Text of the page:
20. With the outer bearing race removed, I can see the inner race and cage. I also have the pleasure of six greasy ball bearings splatting onto my head.
    bearing race

  21. There is a snapring on the end of the shaft. I needed the snap ring pliers to remove this one.

  22. The outer boot I just cut off with a wire cutters out of spite.

  23. I cleaned the axle shaft because I would have to slide the axle boots over it later.

  24. There are the outer bearings. I cleaned the old grease out because it was all dirty greasy icky, and that bothers me.

  25. Axle boots from Beck Arnley. Beck Arnley is sourcing in China now! Shit. I'll be doing this again is two years, won't I.
    Beck China Arnley

  26. I cleaned everything and laid everything out for reinstallation. Bearing races, axle grease, circlip, cage, six axle bearings, four boot clamps, two axle boots, and a partridge in a pear tree.
    12 days of christmas

  27. I slid the outer boot on over the axle, greased the outer bearings, and slipped the boot into place.
    outer axle boot

  28. I installed the outer boot clamp. It took me a while to figure out how to do it well. First I put it on and pulled it tight by hand.
    boot clamp

  29. Then I used a needle nose pliers to wrap the loose end around and tighten it up. I twisted so the pliers were under the clamp end, and the pliers hit against the band. When I twisted the other way, it looked like I was going to rip off the band.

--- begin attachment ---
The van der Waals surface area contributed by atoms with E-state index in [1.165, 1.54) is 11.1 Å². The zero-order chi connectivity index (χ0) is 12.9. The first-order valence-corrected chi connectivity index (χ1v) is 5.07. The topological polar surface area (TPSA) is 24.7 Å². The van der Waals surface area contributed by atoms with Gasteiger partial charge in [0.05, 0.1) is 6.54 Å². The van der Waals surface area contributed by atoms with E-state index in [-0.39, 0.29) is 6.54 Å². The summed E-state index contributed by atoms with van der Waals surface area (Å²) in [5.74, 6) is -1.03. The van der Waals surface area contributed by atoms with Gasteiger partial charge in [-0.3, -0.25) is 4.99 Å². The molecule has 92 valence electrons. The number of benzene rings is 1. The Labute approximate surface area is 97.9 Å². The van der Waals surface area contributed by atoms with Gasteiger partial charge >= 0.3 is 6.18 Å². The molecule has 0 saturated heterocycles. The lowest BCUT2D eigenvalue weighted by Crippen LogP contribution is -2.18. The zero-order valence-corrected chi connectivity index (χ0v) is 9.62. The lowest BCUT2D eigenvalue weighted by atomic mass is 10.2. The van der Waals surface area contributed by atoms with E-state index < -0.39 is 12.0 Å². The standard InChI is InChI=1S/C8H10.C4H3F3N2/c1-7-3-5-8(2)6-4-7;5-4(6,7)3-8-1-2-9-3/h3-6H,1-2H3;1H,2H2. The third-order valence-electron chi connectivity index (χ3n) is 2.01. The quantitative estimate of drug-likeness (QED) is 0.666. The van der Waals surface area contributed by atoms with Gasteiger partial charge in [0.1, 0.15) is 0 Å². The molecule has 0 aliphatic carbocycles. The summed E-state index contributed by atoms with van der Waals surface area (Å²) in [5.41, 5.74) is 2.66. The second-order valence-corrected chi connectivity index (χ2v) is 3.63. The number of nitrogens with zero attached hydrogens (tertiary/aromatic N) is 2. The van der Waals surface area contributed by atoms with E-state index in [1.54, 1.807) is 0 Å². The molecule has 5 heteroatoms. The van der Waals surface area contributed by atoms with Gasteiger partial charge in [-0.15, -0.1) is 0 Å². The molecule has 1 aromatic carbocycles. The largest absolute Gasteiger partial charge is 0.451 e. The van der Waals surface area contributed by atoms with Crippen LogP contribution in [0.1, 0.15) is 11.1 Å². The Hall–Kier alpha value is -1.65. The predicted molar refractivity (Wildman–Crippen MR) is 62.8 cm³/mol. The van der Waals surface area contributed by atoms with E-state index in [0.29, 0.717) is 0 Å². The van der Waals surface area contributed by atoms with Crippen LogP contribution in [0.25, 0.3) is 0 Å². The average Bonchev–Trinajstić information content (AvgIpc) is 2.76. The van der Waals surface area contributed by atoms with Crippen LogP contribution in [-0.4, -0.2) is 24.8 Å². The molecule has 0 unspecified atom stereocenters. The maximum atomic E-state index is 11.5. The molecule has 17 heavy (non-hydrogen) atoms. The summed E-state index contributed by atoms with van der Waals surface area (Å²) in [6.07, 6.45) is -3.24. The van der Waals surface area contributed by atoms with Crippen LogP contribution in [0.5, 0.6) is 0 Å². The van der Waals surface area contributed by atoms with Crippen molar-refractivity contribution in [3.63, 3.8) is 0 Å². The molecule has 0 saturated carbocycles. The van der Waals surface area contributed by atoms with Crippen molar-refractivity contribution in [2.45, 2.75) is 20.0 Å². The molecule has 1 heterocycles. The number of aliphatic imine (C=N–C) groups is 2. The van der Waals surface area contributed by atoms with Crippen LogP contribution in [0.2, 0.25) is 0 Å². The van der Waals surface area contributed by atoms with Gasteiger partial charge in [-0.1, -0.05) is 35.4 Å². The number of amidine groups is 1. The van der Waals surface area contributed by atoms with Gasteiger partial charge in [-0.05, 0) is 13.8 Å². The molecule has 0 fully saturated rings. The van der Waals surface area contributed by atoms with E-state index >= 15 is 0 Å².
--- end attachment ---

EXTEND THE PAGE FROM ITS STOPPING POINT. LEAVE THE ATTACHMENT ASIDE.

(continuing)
pliers     boot clamp band

  30. With the pliers still twisted and holding it tight, I used the ball end of a Ball Peen Hammer to Peen the boot clamp band. Then I folded the loose end over and peened the shit out of it. Peen, motherf***er, peen.

  31. Then I cut off the loose end with a wire cutter and peened it some more.

  32. Oh my god, just writing this up is taking forever. Doing the actual work took forever and wore me out. I am so sore. At least I didn't have to take it to a shop this time. Argh. Where's my bourbon!?!?

  33. Bearing cage, inner bearing race, axle snapring.

  34. The race goes into the cage, then you have to rotate it 30° to make room for the bearings.
    insert     rotate

  35. There they are on the axle. The wide end of the cage goes toward the end of the axle. The small boot clamp has to go on first.
    axle bearing race

  36. I squeezed a glob of grease into each bearing space in the race. Then I stuck a bearing into each space, and the grease held it in.
    race space

  37. Then the outer race, filled with the rest of the grease in the package, slid over that. And then I pushed the circlip into all that grease until it clicked into the groove. Then I peened the boot clamps just like the outside.